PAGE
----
Often regarded as the benchmark for every sports car , the Porsche 911 classic — built between 1963 and 1989 — is arguably one of the most popular vehicles among enthusiasts, which is why these iconic models continue to gain value in today’s vintage car market.
None of them are actually affordable to the average Joe, but certain models can fetch hundreds of thousand of dollars, if not beyond a full million in the case of Le Mans-winning racers such as the 917 or the 956/962 , and a couple of 1,000+ horsepower Can-Am machines. Another track-conquering Porsche found on every wealthy collector’s list is the RSR, a heavily modified 911 developed for Group 4 motorsport purposes in the mid-1970s.
Each of the 54 units produced in Stuttgart have their own spectacular stories to tell, but there’s one specific model that can top them all: the Carrera RSR previously owned by Giorgio Schon, son of renowned fashion designed Mila Schon. Acquired in 1974 for the World Manufacturers’ Championship and wrapped in one of the most intriguing liveries to hit the race tracks , this fast and nimble race car tackled the famed Monza 1000km, Giro d’Italia, Targa Florio and the Mugello Ronde Rallye events between 1974 and 1976.
Sold to Patrick Pierron of Monaco in 1976, the Giorgio Schon RSR took part in various track competitions, before being restored a repainted in its original lime green color in 2009. Now, following yet another restoration, the race car gained its historic 1974 Monza 1000 km livery back.
Click past the jump to read more about the Porsche RSR Mila Schon racer.
Porsche RSR Mila Schon racer in detail
Just like any other 3.0 Carrera RSR, the Giorgio Schon racer wears a number of aerodynamic body updates that include revised bumpers, wider wheel arches, and a huge rear wing. Under its rear hood resides a Type 911/75, 3.0-liter engine with high butterfly throttle that generates 334 horsepower. What makes this Porsche different than any other RSR is its distinctive blue, light green and white livery, an attire designed by Mila Schon himself.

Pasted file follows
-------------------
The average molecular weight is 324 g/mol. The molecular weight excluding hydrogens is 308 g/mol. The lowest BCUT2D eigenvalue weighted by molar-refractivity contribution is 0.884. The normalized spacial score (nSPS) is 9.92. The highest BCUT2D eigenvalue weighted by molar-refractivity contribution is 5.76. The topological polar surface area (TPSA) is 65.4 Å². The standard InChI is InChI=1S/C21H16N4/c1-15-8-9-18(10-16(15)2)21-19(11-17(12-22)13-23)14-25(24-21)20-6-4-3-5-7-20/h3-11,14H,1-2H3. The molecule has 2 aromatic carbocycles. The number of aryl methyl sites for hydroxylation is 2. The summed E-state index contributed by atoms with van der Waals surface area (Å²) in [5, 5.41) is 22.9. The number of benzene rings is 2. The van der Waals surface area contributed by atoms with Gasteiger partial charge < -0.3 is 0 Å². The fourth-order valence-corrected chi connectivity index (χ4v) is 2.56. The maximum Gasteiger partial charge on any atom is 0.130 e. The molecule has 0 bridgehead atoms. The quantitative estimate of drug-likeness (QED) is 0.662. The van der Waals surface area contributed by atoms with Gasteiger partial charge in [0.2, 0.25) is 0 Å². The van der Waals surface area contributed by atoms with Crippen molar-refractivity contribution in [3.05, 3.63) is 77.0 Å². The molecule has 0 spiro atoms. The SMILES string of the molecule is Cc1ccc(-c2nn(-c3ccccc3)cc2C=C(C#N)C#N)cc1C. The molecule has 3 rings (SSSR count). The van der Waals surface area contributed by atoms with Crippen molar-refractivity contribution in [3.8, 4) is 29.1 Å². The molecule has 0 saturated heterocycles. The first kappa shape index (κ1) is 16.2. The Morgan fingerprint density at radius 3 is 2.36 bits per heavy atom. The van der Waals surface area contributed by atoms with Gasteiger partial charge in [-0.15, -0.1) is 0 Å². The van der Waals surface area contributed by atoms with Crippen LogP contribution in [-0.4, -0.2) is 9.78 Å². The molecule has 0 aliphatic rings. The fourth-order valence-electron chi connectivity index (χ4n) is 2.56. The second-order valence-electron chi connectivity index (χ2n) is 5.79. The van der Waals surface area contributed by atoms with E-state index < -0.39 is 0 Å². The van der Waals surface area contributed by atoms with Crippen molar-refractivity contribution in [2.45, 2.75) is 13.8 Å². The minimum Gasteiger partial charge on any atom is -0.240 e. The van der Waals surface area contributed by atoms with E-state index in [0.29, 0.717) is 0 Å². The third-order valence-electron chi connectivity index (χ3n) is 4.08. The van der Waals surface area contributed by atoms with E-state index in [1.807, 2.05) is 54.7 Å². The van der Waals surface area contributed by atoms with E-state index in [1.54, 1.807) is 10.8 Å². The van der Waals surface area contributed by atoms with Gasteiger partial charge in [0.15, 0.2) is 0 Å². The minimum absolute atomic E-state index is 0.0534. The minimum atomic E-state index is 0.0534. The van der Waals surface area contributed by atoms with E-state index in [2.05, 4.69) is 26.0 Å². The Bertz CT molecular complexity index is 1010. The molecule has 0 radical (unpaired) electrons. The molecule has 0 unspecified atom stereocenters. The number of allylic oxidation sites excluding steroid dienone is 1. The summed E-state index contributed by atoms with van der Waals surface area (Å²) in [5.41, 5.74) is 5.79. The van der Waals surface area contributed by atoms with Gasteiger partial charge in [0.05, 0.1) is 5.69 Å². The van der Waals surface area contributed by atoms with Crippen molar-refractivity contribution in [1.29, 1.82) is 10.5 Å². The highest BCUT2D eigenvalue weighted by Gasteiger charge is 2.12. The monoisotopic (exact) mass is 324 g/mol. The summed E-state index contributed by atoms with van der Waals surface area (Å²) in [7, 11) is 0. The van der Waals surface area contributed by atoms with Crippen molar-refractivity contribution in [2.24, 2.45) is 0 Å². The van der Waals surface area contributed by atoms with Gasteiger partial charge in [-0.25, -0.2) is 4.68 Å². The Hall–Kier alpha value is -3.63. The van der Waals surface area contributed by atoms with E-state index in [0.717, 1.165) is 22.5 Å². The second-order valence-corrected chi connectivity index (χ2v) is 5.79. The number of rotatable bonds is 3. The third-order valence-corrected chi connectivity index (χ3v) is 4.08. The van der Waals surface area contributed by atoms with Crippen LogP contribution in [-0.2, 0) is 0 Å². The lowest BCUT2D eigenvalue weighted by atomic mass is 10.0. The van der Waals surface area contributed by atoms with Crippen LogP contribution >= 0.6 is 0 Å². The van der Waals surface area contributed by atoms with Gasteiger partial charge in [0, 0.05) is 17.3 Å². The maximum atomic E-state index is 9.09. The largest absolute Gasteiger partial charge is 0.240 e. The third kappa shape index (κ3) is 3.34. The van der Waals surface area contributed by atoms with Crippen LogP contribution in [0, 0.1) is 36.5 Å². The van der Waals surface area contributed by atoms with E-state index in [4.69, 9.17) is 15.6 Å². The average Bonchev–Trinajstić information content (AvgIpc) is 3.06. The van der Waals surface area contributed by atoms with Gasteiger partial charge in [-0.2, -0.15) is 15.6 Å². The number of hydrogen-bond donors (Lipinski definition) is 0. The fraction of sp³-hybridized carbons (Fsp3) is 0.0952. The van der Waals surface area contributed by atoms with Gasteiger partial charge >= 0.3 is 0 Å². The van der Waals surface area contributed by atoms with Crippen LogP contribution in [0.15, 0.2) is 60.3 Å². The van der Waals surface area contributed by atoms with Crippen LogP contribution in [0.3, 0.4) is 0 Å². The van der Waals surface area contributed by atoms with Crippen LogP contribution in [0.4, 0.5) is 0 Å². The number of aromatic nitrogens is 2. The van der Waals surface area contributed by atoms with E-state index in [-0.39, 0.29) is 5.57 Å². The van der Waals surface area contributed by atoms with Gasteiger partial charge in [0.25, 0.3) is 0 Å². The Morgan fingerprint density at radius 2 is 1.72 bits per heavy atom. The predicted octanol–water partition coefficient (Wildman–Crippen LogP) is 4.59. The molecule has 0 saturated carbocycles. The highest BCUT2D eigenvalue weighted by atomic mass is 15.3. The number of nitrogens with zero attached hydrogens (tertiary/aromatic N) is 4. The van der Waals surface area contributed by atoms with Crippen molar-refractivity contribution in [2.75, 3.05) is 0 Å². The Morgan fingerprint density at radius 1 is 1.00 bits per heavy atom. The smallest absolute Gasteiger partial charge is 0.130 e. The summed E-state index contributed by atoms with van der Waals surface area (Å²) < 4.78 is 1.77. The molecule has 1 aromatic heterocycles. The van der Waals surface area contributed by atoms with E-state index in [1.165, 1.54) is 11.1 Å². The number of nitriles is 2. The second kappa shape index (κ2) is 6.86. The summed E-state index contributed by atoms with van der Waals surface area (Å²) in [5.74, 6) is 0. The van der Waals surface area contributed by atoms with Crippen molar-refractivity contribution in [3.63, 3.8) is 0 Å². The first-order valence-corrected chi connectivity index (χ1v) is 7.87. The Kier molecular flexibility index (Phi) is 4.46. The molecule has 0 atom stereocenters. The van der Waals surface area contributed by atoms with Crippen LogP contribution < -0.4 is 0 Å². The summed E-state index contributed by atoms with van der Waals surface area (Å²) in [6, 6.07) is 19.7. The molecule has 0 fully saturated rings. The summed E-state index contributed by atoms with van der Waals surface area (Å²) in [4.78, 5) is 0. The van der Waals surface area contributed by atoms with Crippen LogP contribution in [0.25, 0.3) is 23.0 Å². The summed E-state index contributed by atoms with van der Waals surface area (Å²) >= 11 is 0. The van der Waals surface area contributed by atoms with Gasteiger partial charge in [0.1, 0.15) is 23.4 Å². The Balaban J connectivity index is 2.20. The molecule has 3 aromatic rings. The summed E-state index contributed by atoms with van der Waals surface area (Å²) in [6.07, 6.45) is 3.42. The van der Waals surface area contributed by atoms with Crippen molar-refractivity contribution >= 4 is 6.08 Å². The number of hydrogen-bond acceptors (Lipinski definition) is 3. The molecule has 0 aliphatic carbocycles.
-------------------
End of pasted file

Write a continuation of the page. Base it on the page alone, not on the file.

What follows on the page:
History, fashion and racing achievements blend beautifully at Salute to Style at The Hurlingham Club, an elegant celebration of the best classics in life: the famous Porsche 3.0 Carrera RSR with its unusual and distinctive livery occupies a unique position both in the 1970s’ Porsche racing history and the substantial display of classic cars, sportscar and racers at the summer garden party on 16-19 July.
Italian Giorgio Schön, son of renowned fashion designer Mila Schön, in partnership with his friend and co-driver Giovanni Borri, bought the brand new Porsche for the 1974 World Manufacturers’ Championship.
The car, one of only 54 examples built specifically for Group 4 motorsport purposes in Stuttgart during 1974-1975, was painted in its distinctive blue, light green and white Harper’s Bazaar livery (which had been designed by Mila Schön) the night it arrived from Porsche. It raced the very next day at Monza (in practice for the 1000kms), where it achieved fastest time in the GT Class.
In 1975, the light green was changed to turquoise and the car is extensively well-documented photographically in both liveries during the 1974, ‘75 and ‘76 racing seasons.
During Schön’s ownership the car was prepared and run by Peppino Zonca of Tam Auto Tuning and in addition to circuit racing, the car was rallied in the 1974 Giro d’Italia, 1975 Targa Florio and 1976 Mugello Ronde Rallye.
In 1976, the car was sold to Patrick Pierron of Monaco, who was to keep it until 2013. Pierron also rallied the car in the Rallye du Var and Tour de Course and sent it for restoration in 2007-2009, when it was painted in its original lime green. It was recently returned to its 1974 Monza 1000kms livery by historic Porsche restoration specialists Maxted-Page and Prill Ltd.
“It is one of the most instantly recognisable and celebrated racers of its era and beyond,” says Andy Prill, who has overseen the Carrera RSR’s most recent work. “This is a Porsche which brings allure and evocative history onto The Hurlingham Club’s idyllic surroundings. A real ‘Salute to Style’ to the race track.”